Most Behaviors Leading to Major Causes of Preventable Death Have Begun by Young Adulthood
By the time they reach early adulthood, a large proportion of American youth have already begun the poor health practices that lead to three leading causes of preventable death.
Schmalfeldt: By the time they reach early adulthood, a large proportion of American youth have already begun the poor health practices that lead to three leading causes of preventable death. That's according to an NIH-funded analysis of the most comprehensive survey of adolescent health behavior undertaken to date. The anaysis appears in the January 2006 Archives of Pediatrics and Adolescent Medicine and was conducted by researchers at the Carolina Population Center and the University of North Carolina at Chapel Hill. Dr. Christine Bachrach is chief of the National Insitute of Child Health and Human Development's Demographic and Behavioral Sciences Branch. She served as project officer for the study.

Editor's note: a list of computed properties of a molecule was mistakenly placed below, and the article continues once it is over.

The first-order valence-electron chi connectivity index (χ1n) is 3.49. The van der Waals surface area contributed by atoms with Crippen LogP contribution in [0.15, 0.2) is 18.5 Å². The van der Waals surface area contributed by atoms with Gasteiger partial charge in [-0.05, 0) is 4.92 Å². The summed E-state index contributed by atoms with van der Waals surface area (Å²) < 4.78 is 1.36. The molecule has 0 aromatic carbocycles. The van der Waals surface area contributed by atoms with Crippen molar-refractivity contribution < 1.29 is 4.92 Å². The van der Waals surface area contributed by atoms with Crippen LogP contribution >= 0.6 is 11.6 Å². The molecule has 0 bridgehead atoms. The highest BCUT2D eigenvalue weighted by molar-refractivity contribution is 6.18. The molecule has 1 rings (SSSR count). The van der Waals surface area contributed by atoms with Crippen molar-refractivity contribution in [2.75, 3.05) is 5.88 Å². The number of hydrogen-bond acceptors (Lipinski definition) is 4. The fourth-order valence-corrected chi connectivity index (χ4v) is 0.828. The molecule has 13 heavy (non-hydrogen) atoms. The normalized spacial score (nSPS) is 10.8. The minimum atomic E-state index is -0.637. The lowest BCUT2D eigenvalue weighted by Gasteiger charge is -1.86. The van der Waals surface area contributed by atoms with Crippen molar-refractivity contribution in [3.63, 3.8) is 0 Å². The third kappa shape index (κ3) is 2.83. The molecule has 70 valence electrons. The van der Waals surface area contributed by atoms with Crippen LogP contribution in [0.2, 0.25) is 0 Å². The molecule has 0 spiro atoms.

Bachrach: I'd say that the really key thing that this study has pointed out to us is that we need to pay more attention to people who are just beyond the teenage years — people who haven't settled down yet. And we have to really pay attention to their health, their health behaviors, and reach out to them in the way that we've reached out to adolescents.
Schmalfeldt: According to the study, by the time adolescents reach early adulthood, a large proportion are smoking, frequently eating fast food, are overweight, fail to exercise, and drink alcohol to excess. For more information on the study, visit www.nichd.nih.gov. From the National Institutes of Health, I'm Bill Schmalfeldt in Bethesda, Maryland.
About This Audio Report
Reporter: Bill Schmalfeldt
Sound Bite: Dr. Christine Bachrach
Topic: Health Information